FIG. 2 shows the mechanism by which rotational and electrical transference, to the computer memory discs (as cathodes), is maintained with the motor and power supply of FIG. 1. The flexible shaft 32 is rigidly attached to a non-conductive spindle 60. Non-conductive spindle 60 has an outer diameter that is just barely large enough for the internal diameter of the disc to fit over and onto. Spindle 60 is fastened to and rotates in unison with flexible shaft 32. The rotating spindle 60 is maintained mechanically stable by the use of the plating bath fixture frame 62. The conductive cable 38 is attached to a copper rod 64 which runs through the center of spindle 60. Conductive screws 68 are located one half of the way between each disc 66 on the spindle 60. Conductive screws 68 are contact members which maintain electrical contact between the copper rods 64 and folded copper contact strips. Contact strips 70 are inset into grooves 72 cut in to the spindle 60 at points between each disc. The folded portion of strip 70 juts above the level of the outer diameter 74 of spindle 60. Cylindrical spacer 76 is positioned about the outer diameter 72 of spindle 60 between lip 78 and disc 66. Cylindrical spacer 76 is slipped over the spindle 60 such that the flexible band of contact strip 70 is compressed so that a good electrical contact becomes established. The inner portion 80 of spacer 76 is comprised of a conductive material, such as copper. The outer portion 82 is comprised of a insulator, such as polypropylene. The inner, conductive portion 80 of spacer 76 maintains contact between the contact strip 70 and the disc 66. Disc 66 fits between each spacer as the spacer is placed over the spindle 78. A firm contact is maintained between the inner portion 80 of the spacers 76 and the disc 66 by compressing them against each other. An O-ring 84 is placed into a notch formed about the outer portion 82 of spacer 76. O-ring 84 is compressed against the surface of disc 66 such that O-ring 84 maintains a fluid-tight contact between the disc and the outer portion of spacer 76.
A second spacer 86 is also placed over the outer diameter 74 of spindle 60. Spacer 86 is placed on the opposite side of disc 66. Spacer 86 is a cylindrical member having an inner conductive layer 88 and an outer insulative layer 90. As with the first spacer 76, an O-ring 92 is fitted about the end of spacer 86 adjacent disc 66. O-ring 92 maintains fluid-tight contact between the disc 66 and the spacer 86. Electrical energy is passed from contact strip 70, through conductive layer 88, to the inner diameter of disc 66.
An end cap 94 is threaded onto the end 96 of spindle 60. End cap 94 abuts the end 98 of spacer 86. The firm contact between the spacers 76 and 86 against disc 66 is maintained by tightening the end cap 94 about the threaded area 96 of spindle 60. Lip 78 at the opposite end of the spindle 60 serves as a back stop to the pressure caused by the threading of the end cap 94.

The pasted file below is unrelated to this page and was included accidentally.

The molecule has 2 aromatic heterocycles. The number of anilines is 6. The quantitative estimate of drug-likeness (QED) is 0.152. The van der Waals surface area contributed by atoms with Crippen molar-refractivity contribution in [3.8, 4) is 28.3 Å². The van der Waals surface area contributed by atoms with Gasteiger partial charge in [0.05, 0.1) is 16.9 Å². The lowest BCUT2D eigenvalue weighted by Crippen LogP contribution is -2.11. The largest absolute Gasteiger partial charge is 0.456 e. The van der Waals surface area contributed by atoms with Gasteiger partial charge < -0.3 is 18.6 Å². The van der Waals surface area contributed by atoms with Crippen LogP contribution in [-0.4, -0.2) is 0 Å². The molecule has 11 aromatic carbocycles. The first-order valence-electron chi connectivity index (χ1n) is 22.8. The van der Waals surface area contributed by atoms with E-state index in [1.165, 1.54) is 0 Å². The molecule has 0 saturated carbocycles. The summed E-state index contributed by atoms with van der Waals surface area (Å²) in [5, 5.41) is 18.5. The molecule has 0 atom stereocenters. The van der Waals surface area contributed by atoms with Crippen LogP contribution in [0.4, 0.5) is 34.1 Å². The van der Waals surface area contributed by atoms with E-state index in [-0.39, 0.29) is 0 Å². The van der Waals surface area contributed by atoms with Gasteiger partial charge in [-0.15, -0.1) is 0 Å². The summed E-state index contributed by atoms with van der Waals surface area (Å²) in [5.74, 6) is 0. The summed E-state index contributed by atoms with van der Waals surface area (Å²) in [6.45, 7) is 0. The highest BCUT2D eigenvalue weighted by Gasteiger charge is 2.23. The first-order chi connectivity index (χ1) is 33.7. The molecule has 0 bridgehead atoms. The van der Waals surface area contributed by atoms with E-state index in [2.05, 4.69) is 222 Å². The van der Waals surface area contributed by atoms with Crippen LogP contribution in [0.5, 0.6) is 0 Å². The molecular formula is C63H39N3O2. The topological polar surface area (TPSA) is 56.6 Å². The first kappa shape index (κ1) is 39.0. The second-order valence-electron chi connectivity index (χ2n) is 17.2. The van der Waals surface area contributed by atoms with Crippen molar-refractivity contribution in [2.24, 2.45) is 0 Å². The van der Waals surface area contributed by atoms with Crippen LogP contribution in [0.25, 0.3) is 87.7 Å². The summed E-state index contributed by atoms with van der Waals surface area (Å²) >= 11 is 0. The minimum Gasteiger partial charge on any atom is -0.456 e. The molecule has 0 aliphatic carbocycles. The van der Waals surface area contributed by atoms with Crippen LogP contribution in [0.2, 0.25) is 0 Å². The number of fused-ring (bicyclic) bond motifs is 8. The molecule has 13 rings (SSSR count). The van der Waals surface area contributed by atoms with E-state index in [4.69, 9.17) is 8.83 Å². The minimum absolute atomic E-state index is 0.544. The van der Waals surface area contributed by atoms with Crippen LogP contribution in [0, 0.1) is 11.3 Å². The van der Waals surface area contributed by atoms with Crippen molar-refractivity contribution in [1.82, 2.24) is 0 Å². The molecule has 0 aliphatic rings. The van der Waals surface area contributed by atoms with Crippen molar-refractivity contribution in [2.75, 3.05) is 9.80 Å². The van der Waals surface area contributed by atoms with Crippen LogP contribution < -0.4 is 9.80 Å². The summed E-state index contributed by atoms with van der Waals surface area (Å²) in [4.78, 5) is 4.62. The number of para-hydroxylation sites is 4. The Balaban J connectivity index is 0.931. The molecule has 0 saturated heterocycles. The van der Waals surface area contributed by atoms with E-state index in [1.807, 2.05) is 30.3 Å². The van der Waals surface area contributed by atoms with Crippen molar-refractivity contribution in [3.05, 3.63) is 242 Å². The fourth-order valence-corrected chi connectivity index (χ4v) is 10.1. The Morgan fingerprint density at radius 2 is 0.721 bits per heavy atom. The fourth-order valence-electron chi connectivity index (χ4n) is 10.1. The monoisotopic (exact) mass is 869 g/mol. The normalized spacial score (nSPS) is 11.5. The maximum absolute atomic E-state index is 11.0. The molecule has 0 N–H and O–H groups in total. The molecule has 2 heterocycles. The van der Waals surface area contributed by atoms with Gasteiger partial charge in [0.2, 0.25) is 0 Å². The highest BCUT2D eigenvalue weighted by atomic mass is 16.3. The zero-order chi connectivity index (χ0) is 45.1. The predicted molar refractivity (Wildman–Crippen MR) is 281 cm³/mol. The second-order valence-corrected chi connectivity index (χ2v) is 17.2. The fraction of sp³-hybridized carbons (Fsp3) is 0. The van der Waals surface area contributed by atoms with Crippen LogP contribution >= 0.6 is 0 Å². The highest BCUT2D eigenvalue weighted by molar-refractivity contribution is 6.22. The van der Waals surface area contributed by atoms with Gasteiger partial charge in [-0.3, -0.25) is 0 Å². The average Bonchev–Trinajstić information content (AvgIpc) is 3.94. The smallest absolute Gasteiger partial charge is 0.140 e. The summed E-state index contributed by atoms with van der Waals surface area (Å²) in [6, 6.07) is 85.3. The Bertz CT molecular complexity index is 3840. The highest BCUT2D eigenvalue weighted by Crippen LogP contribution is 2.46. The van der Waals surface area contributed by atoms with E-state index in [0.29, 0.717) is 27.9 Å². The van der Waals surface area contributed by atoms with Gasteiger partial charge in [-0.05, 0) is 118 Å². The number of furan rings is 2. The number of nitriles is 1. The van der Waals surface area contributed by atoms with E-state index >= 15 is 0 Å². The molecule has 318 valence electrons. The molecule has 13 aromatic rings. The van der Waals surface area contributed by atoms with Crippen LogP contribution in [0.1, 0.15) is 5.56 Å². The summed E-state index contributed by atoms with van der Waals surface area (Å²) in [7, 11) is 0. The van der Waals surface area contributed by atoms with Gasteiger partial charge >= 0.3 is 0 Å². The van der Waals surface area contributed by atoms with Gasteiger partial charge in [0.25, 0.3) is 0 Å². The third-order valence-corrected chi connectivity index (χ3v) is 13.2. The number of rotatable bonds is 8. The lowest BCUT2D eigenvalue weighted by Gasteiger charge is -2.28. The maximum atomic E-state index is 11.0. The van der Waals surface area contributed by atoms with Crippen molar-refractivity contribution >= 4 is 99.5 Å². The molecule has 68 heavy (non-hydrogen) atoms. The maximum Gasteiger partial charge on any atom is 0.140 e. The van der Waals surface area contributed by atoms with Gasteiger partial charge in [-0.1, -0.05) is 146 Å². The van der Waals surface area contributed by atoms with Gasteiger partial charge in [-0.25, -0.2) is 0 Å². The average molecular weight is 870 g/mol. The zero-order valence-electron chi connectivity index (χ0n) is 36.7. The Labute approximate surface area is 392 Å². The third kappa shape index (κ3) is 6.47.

In FIG. 2, the support structure 62 and frame for the plating bath fixture 10 is shown as giving support to only one end of the spindle 60. This is shown for diagrammatic simplification. Various modifications, as will be described hereinafter, can be made to the arrangement shown in FIG. 2 so as to optimize the design of the present invention.
FIG. 3 illustrates the anode 100 of the present invention. Anode 100 is comprised of anode member 102 and busbar member 104. The anode member 102 is shaped such that the spacers 76 and 86 between the discs will fit adjacent and into the upper curved portion 106 of anode member 102. Upper curved portion 106 is located generally about the vertex of anode member 102 and corresponds to the inner diameter of the discs. The lower curved portion 108 of the anode member 102 corresponds to the outer diameter of the discs. When the fixture and spindle are lowered into the plating bath, the lower curved portion 108 of the metal of anode 102 is exactly and evenly aligned with the outer diameter of the discs. This is also the case at the inner diameter of the discs and the corresponding upper portion 106 of anode member 102 except for a slight overlap of the disc surface about the inner diameter by the spacers 76 and 86 of FIG. 2. Anode member 102 is preferably comprised of platinum.
Busbar 104 is made of a copper material and conforms to the lower curved surface 108 of anode member 102. Busbar 104 is insulated from physical or electrical contact with the plating bath and is connected to the power supply by insulated electrical connection 110. Busbar 104 is designed so as to evenly distribute the current received from anode member 102.
FIG. 4 illustrates the relative arrangement of the anodes 100 to the discs 66. As shown in FIG. 4, three discs 66 are mounted onto spindle 120. Discs 66 have beveled inner diameter edges 122 and beveled outer diamter edges 124. Discs 66 are an aluminum substrate material. Although FIG. 4 shows the mounting of three discs 66, any number could be mounted in practice. The three discs 66 are placed onto receiving portions 126 of spindle 120 and are separated by spacers 128. As shown in FIG. 4, four spacers are used to separate and position the discs. The spacers 128 are slipped over onto the spindle, as are the discs, when the spindle 120 is first loaded. In each of these instances, the spacers 128 are fitted over conductive strips 70. Each of the spacers 128 has an outer insulating layer 130 and an inner conductive layer 132. Inner, conductive layer 132 serves to transfer electrical energy from conductive strip 70 to the inner diameter of discs 66.